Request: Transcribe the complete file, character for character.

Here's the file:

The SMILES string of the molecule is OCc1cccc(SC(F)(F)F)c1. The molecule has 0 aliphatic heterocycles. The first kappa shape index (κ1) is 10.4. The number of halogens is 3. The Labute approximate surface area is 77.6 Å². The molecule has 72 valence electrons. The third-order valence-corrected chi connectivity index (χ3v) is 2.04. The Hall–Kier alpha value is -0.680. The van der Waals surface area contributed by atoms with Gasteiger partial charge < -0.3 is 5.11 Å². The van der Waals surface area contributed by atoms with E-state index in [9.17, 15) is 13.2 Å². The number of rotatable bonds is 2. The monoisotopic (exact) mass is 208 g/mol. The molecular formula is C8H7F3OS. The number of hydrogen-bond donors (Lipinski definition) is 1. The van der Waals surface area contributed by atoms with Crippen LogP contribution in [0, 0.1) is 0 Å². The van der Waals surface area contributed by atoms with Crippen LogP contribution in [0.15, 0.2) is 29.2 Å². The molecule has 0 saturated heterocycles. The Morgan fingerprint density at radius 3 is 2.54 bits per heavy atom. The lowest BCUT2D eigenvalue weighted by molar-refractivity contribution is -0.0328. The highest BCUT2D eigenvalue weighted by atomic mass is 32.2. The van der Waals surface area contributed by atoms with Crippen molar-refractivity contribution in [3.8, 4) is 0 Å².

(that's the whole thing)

The SMILES string of the molecule is OCc1cccc(SC(F)(F)F)c1. The molecule has 0 aliphatic heterocycles. The first kappa shape index (κ1) is 10.4. The number of halogens is 3. The Labute approximate surface area is 77.6 Å². The molecule has 72 valence electrons. The third-order valence-corrected chi connectivity index (χ3v) is 2.04. The Hall–Kier alpha value is -0.680. The van der Waals surface area contributed by atoms with Gasteiger partial charge < -0.3 is 5.11 Å². The van der Waals surface area contributed by atoms with E-state index in [9.17, 15) is 13.2 Å². The number of rotatable bonds is 2. The monoisotopic (exact) mass is 208 g/mol. The molecular formula is C8H7F3OS. The number of hydrogen-bond donors (Lipinski definition) is 1. The van der Waals surface area contributed by atoms with Crippen LogP contribution in [0, 0.1) is 0 Å². The van der Waals surface area contributed by atoms with Crippen LogP contribution in [0.15, 0.2) is 29.2 Å². The molecule has 0 saturated heterocycles. The Morgan fingerprint density at radius 3 is 2.54 bits per heavy atom. The lowest BCUT2D eigenvalue weighted by molar-refractivity contribution is -0.0328. The highest BCUT2D eigenvalue weighted by atomic mass is 32.2. The van der Waals surface area contributed by atoms with Crippen molar-refractivity contribution in [3.8, 4) is 0 Å².